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Mind The Gap: Is Birmingham's Refurbished Office Scene On Hold?

Birmingham is facing a refurbished office floorspace famine. And that is cool, because today's undersupply means rising rents, which in turn means more development. Yes?

Or is something more serious blocking the refurbishment pipeline, a blockage that could mean a five-year gap before supply resumes at normal volumes?

CEG's 196K SF Alpha Tower, Suffolk Street Queensway Birmingham

CEG's £20M refurbishment of the Alpha Building hardly suggests a Birmingham office refurb sector in crisis. The Suffolk Street Queensway block is intended to be top of the range.

Yet dig deeper into the Birmingham office market and disquiet about the refurbishment scene abounds.

GVA National Offices Director Charles Toogood is among those studying the supply figures — and the immediate prospects for refurbishment — and it doesn’t fill him with hope.

“Hotels, student housing, apartments, all provide higher capital values than offices, so landlords go for those uses instead. There’s now a shortage of refurbished space in the pipeline. There’s just three in prospect in Birmingham, that’s 300K SF between them, and I’m struggling to think of any other realistic possibilities in the next five years,” Toogood said.

There are those who quibble on the details, strike five years, insert two or three, but the general picture is not doubted.

The main refurbishment opportunities on the market are 55 Colmore Row, which is almost full, 1 Colmore Square, Lewis Building and Baskerville House — and all can supply 50K SF or more. "The issue is what happens when those buildings let in six months’ time, because there is significant demand and it’s not going to be replaced quickly,” Savills Director Ben Thacker said.

In short, there isn't much refurbished space available now, there won't be much in the immediate future, and there is probably a longish gap before the market steps in. Why?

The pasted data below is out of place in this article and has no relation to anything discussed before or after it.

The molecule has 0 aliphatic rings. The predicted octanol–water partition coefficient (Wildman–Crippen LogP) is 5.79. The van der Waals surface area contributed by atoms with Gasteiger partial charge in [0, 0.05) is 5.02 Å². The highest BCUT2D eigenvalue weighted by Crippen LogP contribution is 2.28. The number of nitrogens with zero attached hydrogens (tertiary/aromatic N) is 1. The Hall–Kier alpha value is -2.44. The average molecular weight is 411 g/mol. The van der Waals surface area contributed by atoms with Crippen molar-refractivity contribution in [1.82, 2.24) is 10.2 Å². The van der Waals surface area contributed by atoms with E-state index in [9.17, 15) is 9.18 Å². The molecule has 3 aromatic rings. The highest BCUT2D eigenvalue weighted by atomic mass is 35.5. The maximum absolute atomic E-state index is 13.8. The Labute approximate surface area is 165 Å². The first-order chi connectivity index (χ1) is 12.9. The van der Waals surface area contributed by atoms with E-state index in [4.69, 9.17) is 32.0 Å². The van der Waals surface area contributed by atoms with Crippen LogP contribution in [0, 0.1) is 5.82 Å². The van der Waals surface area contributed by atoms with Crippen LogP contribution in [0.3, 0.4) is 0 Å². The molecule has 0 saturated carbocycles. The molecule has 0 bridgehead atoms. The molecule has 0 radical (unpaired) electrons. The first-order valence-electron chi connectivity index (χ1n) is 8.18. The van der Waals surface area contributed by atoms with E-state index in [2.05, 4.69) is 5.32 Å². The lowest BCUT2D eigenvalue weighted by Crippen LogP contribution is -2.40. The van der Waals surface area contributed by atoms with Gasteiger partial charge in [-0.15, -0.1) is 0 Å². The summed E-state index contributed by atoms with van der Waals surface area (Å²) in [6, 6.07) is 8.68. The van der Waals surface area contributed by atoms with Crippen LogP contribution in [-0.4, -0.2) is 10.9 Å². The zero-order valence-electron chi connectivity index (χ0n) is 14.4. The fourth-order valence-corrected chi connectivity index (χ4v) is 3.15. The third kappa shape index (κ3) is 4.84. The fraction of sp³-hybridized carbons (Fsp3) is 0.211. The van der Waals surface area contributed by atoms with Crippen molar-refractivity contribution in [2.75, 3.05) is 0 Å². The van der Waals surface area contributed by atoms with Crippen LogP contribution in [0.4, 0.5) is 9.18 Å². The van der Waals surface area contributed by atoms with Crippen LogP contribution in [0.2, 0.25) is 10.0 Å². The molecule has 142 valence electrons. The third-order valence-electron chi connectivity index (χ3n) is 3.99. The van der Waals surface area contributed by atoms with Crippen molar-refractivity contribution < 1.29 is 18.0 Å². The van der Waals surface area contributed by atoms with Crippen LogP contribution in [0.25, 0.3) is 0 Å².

Where Has All The Refurbed Space Gone?

Reception area at LGIM's Lewis Building

The easiest answer to “where has all the refurbished floorspace gone?” is that the serviced office sector took almost all of it.

“Birmingham actually had a decent supply of refurbished office space until very recently,” Cushman & Wakefield Office Agency partner Scott Rutherford said. “It might have taken 18 months for it all to let. But in fact it took six months, because the serviced office boom came along and sucked it all up. That has been the special factor behind all this. The serviced office operators took 20% of take-up in 2017, and that was almost all refurbished floorspace.”

Rutherford points to IWG’s signings at Crossway (85K SF) and the Lewis Building (113K SF), and the list runs into a dozen or more deals.

At the same time as the serviced office operators are absorbing existing floorspace, the short- and medium-term prospects are being nixed by rising construction costs and lagging rental price inflation.

"Most refurbishments are quoting early to mid-£20s/SF rental at the same time as construction costs have risen to between £80-£120/SF for refurbishments," Thacker said. Once you include acquisition costs, financing and the inevitable sundries, the viability of many refurbishments is challenging.

"Build costs are rising faster than rents in Birmingham, making refurbishment a marginal proposition for some landlords," he said.


The list of forthcoming refurbishments is scanty: Hines is working on 9 Brindleyplace, 40k SF due for completion this summer, the only scheme to do so. Evenacre’s 112K SF Platform 21, Stephenson Street, is confidently expected to start on site in 2019 (it was unveiled in 2016). Evenacre are also behind 4 St Philips Place, expected in 2019, which could contribute 25K SF, Thacker said. Hammerson is behind a 100K SF refurbishment of Ladywood House, perhaps also due in 2019 and of course there is Alpha Tower.

The result is sure to be rising rents, and not before time, because although refurbished space has risen in price, it still has some growing to do.

“We’re now getting £30-33/SF on the best floorspace, a shade below Manchester, which suggests there is some growth to do there and we expected it to reach £35/SF in Birmingham in the next 12 months. That will be the cue for more refurbishments to nudge rents up into the high £20/SF bracket,” Savills' Thacker said.

In the meantime, agents suggest everyone enjoy the pause (perhaps 12 to 36 months) whilst developers catch up with demand.

“I don’t think we should be too concerned. Platform 21 and Ladywood House will add 210K SF between them, those two schemes are definitely happening and more will follow,” Rutherford said. “We also need to watch for opportunities that have fallen off most people’s agendas; for instance, City Centre House, Union Street, which will be vacated by HMRC when they move to 240K SF at Arena Central.”

City Centre House, which totals 134K SF, is part of a PFI deal. Rutherford says it will be worth watching what happens at this block: it could set the tone for the next hectic phase of refurbishment activity.

But only after a short intermission.